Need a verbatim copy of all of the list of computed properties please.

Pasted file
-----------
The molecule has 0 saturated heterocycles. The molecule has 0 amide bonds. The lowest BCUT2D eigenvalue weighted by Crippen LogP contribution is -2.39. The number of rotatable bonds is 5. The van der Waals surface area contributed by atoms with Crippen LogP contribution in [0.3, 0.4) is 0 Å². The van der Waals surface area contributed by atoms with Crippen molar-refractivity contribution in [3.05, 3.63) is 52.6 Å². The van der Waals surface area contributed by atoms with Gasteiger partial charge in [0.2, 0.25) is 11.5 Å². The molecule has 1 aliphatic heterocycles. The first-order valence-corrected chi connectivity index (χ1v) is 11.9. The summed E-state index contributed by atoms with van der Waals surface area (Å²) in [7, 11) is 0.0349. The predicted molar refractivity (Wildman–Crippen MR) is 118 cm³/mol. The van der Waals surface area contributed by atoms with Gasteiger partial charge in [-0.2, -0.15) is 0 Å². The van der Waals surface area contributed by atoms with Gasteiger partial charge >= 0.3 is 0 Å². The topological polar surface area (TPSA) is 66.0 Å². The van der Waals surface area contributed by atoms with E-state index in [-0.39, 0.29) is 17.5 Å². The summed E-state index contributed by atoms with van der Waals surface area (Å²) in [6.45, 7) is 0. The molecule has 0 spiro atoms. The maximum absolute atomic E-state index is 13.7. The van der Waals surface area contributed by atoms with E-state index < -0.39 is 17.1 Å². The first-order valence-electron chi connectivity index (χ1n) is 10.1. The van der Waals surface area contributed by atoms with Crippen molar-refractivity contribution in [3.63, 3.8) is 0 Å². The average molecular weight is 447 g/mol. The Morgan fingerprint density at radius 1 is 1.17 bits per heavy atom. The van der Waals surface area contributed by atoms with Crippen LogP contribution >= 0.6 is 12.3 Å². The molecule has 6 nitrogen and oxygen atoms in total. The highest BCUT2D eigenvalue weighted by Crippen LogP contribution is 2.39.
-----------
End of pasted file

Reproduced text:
The molecule has 0 saturated heterocycles. The molecule has 0 amide bonds. The lowest BCUT2D eigenvalue weighted by Crippen LogP contribution is -2.39. The number of rotatable bonds is 5. The van der Waals surface area contributed by atoms with Crippen LogP contribution in [0.3, 0.4) is 0 Å². The van der Waals surface area contributed by atoms with Crippen molar-refractivity contribution in [3.05, 3.63) is 52.6 Å². The van der Waals surface area contributed by atoms with Gasteiger partial charge in [0.2, 0.25) is 11.5 Å². The molecule has 1 aliphatic heterocycles. The first-order valence-corrected chi connectivity index (χ1v) is 11.9. The summed E-state index contributed by atoms with van der Waals surface area (Å²) in [7, 11) is 0.0349. The predicted molar refractivity (Wildman–Crippen MR) is 118 cm³/mol. The van der Waals surface area contributed by atoms with Gasteiger partial charge in [-0.2, -0.15) is 0 Å². The van der Waals surface area contributed by atoms with Gasteiger partial charge >= 0.3 is 0 Å². The topological polar surface area (TPSA) is 66.0 Å². The van der Waals surface area contributed by atoms with E-state index in [-0.39, 0.29) is 17.5 Å². The summed E-state index contributed by atoms with van der Waals surface area (Å²) in [6.45, 7) is 0. The molecule has 0 spiro atoms. The maximum absolute atomic E-state index is 13.7. The van der Waals surface area contributed by atoms with E-state index < -0.39 is 17.1 Å². The first-order valence-electron chi connectivity index (χ1n) is 10.1. The van der Waals surface area contributed by atoms with Crippen molar-refractivity contribution in [3.63, 3.8) is 0 Å². The average molecular weight is 447 g/mol. The Morgan fingerprint density at radius 1 is 1.17 bits per heavy atom. The van der Waals surface area contributed by atoms with Crippen LogP contribution >= 0.6 is 12.3 Å². The molecule has 6 nitrogen and oxygen atoms in total. The highest BCUT2D eigenvalue weighted by Crippen LogP contribution is 2.39.